Yes, there is a psychology of fonts. I know that might seem a bit far-fetched – but the font you use affects the experience of the person reading it. At Start Digital we’re proud to call ourselves Font Freaks. We know the impact a good font can make.
In this article we’re going to primarily look at Logo fonts. Your logo reflects your brand. If it contains words, the font is going to need to be clearly constructed. It’s not all about the logo. The psychology of fonts and the impact they have on a reader can be applied to the body text or headlines of other business branded materials such as business cards and letterheads and your website. We encourage our clients to be brave in their font choices.
There are a few rules when choosing a font, which we will go through shortly. Some of this is related to our historical perception of font, like in newspaper prints, and some are more recent like daily exposure to fonts used on platforms like Facebook. How we respond to a font is also strongly tied to our trust and perception.
The font you choose affects how consumers experience of your business and brand. Getting it correct plays a pivotal role in creating a strong brand identity and avoiding feelings of discomfort or detachment for your audience.
If you don’t know what typography is, try thinking digital calligraphy. It’s the font type, the shape and form of the letters
Different fonts convey different messages for us psychologically.
There are four main types of font and these are called typefaces. It might help to think of these as families. These families have many children and each child has a pretty name, like ‘Lucida’ or ‘Arial’ or ‘New Times Roman’ (ok that one’s not so pretty).
To give you a clearer idea of what we’re talking about, briefly look at the four typefaces below. We’ve added some of the names of their ‘children’ that you may be familiar with and a well-known brand so you can relate this to a logo.
Description: flowing, curves and resembles handwriting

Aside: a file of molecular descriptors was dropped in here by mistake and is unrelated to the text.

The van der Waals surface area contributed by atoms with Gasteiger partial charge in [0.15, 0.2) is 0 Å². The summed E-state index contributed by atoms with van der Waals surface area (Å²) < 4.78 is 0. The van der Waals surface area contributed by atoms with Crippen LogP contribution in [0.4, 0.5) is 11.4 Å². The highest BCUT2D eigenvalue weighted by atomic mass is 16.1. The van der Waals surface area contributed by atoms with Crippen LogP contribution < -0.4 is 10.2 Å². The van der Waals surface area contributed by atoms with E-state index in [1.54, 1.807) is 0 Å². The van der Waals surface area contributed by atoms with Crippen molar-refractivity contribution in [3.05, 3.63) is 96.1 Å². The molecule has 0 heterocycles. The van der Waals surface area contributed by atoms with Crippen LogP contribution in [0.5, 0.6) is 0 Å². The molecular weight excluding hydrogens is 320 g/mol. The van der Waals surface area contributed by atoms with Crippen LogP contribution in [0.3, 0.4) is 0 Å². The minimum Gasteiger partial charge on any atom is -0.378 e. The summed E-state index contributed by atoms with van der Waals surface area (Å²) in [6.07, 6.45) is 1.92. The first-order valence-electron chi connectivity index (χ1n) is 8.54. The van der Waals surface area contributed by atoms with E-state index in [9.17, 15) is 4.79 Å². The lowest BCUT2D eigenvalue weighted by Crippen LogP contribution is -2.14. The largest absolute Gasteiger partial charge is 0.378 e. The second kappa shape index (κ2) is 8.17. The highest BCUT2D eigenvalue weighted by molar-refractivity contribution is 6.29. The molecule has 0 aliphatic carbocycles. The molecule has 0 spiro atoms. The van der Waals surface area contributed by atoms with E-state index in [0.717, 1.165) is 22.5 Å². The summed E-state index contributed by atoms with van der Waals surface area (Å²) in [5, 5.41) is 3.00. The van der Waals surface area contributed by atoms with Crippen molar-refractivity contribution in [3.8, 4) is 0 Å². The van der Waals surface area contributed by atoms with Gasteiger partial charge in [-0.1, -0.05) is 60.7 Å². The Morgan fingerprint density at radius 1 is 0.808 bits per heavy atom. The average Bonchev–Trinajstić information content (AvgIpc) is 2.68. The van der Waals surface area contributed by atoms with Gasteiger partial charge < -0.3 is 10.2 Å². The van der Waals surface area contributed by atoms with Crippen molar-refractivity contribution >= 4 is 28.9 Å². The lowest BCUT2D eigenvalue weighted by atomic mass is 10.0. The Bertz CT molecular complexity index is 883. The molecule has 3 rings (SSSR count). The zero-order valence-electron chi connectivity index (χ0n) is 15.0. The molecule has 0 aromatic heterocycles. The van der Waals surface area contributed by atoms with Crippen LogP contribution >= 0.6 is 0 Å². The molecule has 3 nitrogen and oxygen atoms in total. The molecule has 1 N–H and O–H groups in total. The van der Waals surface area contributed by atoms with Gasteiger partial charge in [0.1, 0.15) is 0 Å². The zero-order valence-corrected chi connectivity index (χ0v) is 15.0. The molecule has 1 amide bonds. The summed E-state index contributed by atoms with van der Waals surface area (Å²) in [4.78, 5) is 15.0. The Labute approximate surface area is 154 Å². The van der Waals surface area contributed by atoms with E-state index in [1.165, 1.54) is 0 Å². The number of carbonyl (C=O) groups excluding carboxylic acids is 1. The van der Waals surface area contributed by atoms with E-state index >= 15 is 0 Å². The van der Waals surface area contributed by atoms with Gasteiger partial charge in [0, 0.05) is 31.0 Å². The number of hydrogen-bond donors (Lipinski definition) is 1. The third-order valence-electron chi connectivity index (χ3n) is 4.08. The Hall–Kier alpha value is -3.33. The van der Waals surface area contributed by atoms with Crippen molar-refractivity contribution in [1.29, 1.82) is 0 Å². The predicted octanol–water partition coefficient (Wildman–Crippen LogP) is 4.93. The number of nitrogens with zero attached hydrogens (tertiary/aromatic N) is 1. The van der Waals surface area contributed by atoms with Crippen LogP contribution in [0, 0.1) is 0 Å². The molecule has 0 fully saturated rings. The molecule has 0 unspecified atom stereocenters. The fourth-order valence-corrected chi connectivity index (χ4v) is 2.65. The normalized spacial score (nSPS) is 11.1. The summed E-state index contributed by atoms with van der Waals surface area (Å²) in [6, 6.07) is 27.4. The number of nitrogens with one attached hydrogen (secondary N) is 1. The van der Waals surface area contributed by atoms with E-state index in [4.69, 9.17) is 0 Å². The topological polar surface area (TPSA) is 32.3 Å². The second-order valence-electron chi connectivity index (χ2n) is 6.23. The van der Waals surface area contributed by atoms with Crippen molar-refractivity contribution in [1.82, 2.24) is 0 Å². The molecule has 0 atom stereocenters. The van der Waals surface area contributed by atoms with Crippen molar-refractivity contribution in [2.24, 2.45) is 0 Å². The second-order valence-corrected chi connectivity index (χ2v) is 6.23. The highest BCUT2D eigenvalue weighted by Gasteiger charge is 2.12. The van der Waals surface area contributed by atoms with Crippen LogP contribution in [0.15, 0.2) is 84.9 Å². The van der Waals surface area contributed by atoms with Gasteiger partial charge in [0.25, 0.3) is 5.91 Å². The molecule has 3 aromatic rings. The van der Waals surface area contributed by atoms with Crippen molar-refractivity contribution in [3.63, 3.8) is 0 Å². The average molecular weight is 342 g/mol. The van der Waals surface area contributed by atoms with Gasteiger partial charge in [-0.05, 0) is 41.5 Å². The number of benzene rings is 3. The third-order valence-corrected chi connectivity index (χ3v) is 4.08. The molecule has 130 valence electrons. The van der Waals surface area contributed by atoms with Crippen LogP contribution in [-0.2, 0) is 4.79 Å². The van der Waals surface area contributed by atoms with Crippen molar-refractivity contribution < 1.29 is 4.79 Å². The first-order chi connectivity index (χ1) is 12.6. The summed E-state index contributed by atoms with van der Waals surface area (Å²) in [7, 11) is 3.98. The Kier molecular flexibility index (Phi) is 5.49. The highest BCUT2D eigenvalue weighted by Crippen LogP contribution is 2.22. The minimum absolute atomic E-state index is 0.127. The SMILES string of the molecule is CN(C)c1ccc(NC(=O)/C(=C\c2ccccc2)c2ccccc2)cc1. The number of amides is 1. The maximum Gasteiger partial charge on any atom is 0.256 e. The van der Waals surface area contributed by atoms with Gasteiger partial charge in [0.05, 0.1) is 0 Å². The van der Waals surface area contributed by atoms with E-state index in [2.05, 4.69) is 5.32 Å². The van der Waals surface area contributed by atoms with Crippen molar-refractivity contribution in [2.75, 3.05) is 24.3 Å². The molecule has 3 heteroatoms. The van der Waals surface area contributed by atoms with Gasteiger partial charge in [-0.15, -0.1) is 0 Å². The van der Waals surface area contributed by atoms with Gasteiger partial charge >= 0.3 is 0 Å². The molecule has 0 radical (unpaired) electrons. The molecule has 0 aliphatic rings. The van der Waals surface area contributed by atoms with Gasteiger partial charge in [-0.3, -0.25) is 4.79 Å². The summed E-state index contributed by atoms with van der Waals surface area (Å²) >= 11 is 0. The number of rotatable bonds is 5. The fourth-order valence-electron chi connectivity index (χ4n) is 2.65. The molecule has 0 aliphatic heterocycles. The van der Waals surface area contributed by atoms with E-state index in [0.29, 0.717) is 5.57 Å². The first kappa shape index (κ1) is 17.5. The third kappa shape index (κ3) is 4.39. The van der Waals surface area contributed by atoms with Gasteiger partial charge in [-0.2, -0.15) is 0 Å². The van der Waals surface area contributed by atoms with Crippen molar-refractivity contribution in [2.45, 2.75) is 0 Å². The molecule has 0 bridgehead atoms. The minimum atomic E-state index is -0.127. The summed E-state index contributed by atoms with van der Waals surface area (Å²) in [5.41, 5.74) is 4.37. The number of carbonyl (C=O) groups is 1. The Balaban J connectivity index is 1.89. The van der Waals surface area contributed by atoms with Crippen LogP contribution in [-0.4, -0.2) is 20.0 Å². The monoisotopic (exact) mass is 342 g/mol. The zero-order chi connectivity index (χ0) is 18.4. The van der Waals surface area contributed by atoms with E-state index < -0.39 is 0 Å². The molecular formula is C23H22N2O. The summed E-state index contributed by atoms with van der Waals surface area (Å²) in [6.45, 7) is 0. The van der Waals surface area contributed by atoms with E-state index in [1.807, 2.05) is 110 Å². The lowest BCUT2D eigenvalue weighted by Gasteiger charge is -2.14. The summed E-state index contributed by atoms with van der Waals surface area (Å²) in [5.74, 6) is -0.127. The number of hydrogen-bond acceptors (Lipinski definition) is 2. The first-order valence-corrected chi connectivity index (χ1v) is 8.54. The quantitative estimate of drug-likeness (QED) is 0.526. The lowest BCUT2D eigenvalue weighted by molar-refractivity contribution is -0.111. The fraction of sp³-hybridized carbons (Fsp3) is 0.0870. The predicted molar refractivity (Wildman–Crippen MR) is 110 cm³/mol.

Example fonts: Lucinda, Sofia, Pacifico
Script is associated with femininity, elegance, creativity
Used if you are a creative company or have females as your audience.
Avoid in corporate business
Description: Old typeface, letters have tags on. Serif has an off spin called Slab Serif
Example fonts: Baskerville, Times New Roman, Georgia
Serif demonstrates authority, grandeur and tradition
Use if you are a body of authority, in research, news or education
Avoid in health, beauty, creative and fun.
Description: Sans literally means without. These letters are without any tags.
Example fonts: Arial, Calibri, Helvetica
Sans serif is clean, stable, and modern – eBay rebranded to san serif as did Google
Use if you are modern, serious, corporate, business
Don’t use. There aren’t many places sans serif doesn’t have a place
Description: Created font, different from any other typeface – often found in logo’s rather than body text
Example fonts: Jokerman, bombing, Gigi
Use if you want to personalise your brand. It can fit into any niche as long as it suits the brand aims, for example, the Disney font is playful.
Don’t use if you are not confident that your logo reflects your brand expertise
Brand logos should also consider spacing, colour and shape and often sometimes have a hidden message
Look closely at the FedEx logo – note how there is a little arrow formed from the E and the X in the empty space. Even empty space can be considered as part of a logo.
Then there are the fonts that are inventive like Pez sweets. They use the image of their sweet shape to make up their logo.
Take homes when thinking about your logo font
- Get to know your target audience. For instance, dynamic fonts are good for teens and young adults. Adult professionals may prefer modern and sans serif fonts. If your audience is female, you may want to consider script font.
- Before you start designing the logo and deciding a font for your business materials, give your brand a personality trait that is in line with your business message. Is it funny, serious, witty, charming, wise? Try selecting a font that is in line with this.
- You could consider using a font that your audience will be familiar with or already trust for instance if they’re on Facebook a lot, you could consider using a similar font.
- Be brave, don’t be afraid to try a display font if it suits your brand. At Start Digital we have a graphic design service. We can brainstorm everything with you including fonts.
- When picking a font for your brand and marketing material and websites think about the type of business you have and how this might be reflected in the size, colour, shape and empty space of the design
Font psychology is an important element of your business brand and image. Don’t be afraid to make an impact and keep in tune with this across all of your business materials. We encourage our clients to be adventurous with font. If in doubt, let one of our Font Freaks help you. If you need some inspiration, take a look at some of our favourite fonts